St. Mary’s Roman Catholic Church

“Churches By The Sea” by M. Allen Gibson
Published 27 Jun 1959 – The Chronicle Herald

Excepting the work in the Shubenacadie area there was, until less than five years ago, but one Roman Catholic church in Hants County. That was the church of St. John the Evangelist which, since its construction in 1898, has fulfilled an important role in the religious life of the town of Windsor. During the past few years, however, two other churches have been built in the county. Significantly, both of these, one at Mount Uniacke and one at Hantsport, are the result of the outreach of the Windsor congregation and its energetic pastor, Rev. A. J. Laba.

Rev. Joseph Flemming was, for many years, the parish priest at Windsor. When failing health curtailed his activities, Rev. Ronald Doherty took up the parochial duties and to him belongs the credit for extending the witness of the Roman Catholic Church to Hantsport. At first, the Mass was celebrated in private homes but later, the facilities of the town’s Memorial Centre were used for that purpose. The congregation’s need for a church dedicated exclusively to divine worship was not long in becoming apparent and steps to secure such a building were taken without delay.

The site of the church is centrally located near the wee burn that marks the boundary between Hants and Kings Counties. The land was a gift of Hantsport industrialist and philanthropist, Mr. R. A. Jodrey. However, in order to provide parking space and room for future expansion the congregation purchased some of the surrounding land to make a total holding of about seven acres.

The work of building proceeded throughout the Summer months and into the Autumn of 1955. The W. Eric Whebby Construction Company of Dartmouth, was the builder. Although the formal dedication of the structure was not held until November 13, 1955, the church was sufficiently completed to permit Father Laba to celebrate the first Mass within its walls on Sunday morning, October 16. This was a Mass of Thanksgiving for successful completion of the church.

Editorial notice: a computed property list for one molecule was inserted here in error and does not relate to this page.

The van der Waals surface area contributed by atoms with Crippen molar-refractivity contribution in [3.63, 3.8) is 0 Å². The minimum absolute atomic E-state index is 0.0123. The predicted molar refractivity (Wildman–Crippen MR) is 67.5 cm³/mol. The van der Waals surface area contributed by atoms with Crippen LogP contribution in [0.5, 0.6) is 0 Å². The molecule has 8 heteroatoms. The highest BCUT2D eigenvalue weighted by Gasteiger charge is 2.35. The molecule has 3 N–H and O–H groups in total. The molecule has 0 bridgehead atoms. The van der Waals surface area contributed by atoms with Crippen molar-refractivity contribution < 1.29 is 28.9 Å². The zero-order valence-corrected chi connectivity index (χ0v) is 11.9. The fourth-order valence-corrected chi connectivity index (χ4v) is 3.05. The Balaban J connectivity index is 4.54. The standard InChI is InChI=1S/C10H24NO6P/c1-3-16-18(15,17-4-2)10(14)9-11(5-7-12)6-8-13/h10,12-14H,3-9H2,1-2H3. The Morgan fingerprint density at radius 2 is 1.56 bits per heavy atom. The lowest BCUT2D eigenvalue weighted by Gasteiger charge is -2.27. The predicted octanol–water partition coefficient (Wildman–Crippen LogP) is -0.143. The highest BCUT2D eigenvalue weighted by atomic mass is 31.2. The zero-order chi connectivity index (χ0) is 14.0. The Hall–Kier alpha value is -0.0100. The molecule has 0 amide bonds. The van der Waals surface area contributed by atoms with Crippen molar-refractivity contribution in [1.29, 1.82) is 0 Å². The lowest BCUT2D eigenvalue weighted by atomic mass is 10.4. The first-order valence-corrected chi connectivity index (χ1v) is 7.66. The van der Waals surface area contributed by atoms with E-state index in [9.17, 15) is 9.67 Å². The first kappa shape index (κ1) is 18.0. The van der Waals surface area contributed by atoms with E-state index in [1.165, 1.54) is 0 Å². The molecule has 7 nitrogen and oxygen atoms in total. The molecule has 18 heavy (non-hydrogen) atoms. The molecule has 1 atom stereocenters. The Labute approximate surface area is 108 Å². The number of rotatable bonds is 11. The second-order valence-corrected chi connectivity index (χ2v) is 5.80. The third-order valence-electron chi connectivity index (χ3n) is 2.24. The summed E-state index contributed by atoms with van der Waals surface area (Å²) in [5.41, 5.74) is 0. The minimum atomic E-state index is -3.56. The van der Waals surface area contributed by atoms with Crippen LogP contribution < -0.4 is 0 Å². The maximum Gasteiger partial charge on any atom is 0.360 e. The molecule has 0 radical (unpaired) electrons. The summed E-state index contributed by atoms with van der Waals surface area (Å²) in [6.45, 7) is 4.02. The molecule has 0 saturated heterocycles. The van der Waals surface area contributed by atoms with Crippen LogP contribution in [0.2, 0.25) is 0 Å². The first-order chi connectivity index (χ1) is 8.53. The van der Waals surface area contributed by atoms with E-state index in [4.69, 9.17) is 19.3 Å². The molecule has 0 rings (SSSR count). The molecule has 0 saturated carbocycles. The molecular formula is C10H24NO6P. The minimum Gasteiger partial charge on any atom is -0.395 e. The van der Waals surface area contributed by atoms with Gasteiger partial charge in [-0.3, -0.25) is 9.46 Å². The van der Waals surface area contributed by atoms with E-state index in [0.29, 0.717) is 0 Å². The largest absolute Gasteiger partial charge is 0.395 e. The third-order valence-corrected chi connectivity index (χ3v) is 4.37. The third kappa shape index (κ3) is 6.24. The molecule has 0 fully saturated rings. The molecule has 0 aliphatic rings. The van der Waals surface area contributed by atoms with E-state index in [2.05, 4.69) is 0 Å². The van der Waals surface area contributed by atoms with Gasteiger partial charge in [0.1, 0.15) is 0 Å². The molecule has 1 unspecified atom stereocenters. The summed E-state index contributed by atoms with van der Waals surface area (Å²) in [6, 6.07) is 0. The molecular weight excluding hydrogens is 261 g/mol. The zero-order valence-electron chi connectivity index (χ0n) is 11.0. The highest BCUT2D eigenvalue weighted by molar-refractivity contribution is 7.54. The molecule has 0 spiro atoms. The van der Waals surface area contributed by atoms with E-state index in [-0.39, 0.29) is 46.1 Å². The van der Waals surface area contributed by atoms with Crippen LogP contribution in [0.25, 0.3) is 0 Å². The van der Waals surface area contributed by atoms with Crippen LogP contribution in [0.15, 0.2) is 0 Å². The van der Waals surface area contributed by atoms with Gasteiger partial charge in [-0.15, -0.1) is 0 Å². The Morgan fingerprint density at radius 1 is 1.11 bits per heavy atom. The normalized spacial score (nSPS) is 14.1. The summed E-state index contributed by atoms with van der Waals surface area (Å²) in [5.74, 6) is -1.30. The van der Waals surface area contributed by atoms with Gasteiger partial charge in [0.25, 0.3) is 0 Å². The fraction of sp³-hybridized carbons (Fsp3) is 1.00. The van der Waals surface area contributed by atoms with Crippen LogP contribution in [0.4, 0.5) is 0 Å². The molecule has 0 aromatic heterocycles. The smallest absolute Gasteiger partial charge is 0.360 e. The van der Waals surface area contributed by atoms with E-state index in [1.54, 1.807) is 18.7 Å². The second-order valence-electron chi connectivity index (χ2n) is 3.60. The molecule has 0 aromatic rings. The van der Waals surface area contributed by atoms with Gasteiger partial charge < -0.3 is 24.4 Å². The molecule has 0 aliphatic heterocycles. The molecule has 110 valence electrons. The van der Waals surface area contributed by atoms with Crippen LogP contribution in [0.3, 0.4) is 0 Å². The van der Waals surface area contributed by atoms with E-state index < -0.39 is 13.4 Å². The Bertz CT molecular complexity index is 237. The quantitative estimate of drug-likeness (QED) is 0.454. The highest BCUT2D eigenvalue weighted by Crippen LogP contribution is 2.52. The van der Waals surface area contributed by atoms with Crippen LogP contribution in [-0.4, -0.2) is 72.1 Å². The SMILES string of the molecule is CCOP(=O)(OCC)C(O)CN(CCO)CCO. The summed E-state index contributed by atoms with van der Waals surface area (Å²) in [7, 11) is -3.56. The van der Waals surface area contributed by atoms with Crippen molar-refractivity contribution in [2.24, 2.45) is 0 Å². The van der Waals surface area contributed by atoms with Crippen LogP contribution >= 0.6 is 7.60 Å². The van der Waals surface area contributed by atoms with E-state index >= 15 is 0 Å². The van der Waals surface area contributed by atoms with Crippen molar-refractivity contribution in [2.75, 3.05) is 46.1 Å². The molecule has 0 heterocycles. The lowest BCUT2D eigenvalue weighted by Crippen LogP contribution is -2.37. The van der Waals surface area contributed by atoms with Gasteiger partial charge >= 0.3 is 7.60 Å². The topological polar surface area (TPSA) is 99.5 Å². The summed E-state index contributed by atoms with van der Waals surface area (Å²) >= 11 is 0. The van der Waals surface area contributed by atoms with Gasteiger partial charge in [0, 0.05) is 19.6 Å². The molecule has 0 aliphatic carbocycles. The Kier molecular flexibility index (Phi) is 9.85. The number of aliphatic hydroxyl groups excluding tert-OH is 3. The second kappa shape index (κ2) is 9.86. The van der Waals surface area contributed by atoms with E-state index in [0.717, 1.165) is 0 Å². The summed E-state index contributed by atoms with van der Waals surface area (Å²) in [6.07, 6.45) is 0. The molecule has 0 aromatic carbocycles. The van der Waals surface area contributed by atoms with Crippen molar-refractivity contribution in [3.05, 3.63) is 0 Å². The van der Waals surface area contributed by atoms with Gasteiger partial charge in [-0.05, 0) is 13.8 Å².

Although this has not the appearance of a large edifice, it is surprisingly roomy. There is accomodation for well over a hundred worshippers and the basement has been completed as a hall for social and other congregational gatherings. A belfry and cross lend an ecclesiastical air and announce to all who pass by that this wayside building has a distinct character and mission. For the tower speaks of the uplift that the church would give men and the cross, in whatever form it may be presented, is the eternal sign of God’s suffering love and His redemptive plan.

In naming the new church, tribute was paid to the Virgin Mother of our Lord. The Mother of Jesus is unquestionably the most outstanding and distinguished woman in the history of mankind. There is, then, no honour too great to be bestowed upon her, a fact which was recognized when, in humble adoration, a devout people associated her name with the place of worship which their hands had made. Here then, in a busy community is a little church which, by its very name, would remind a calloused world of the faith and love of one who stood with John, the disciple, beneath the cross of Jesus.

Photo 2014

Avon United Church (formerly St. James United; originally Trinity Methodist Church)

“Churches By The Sea” by M. Allen Gibson
Published 2 Mar 1957 – The Chronicle Herald

Methodism had its beginnings in Hants County with the arrival of immigrants from Yorkshire in 1773. These early comers settled in the vicinity of Newport. Among them was one John Smith, who, in the homes of the settlers conducted the first Methodist services in that part of Nova Scotia.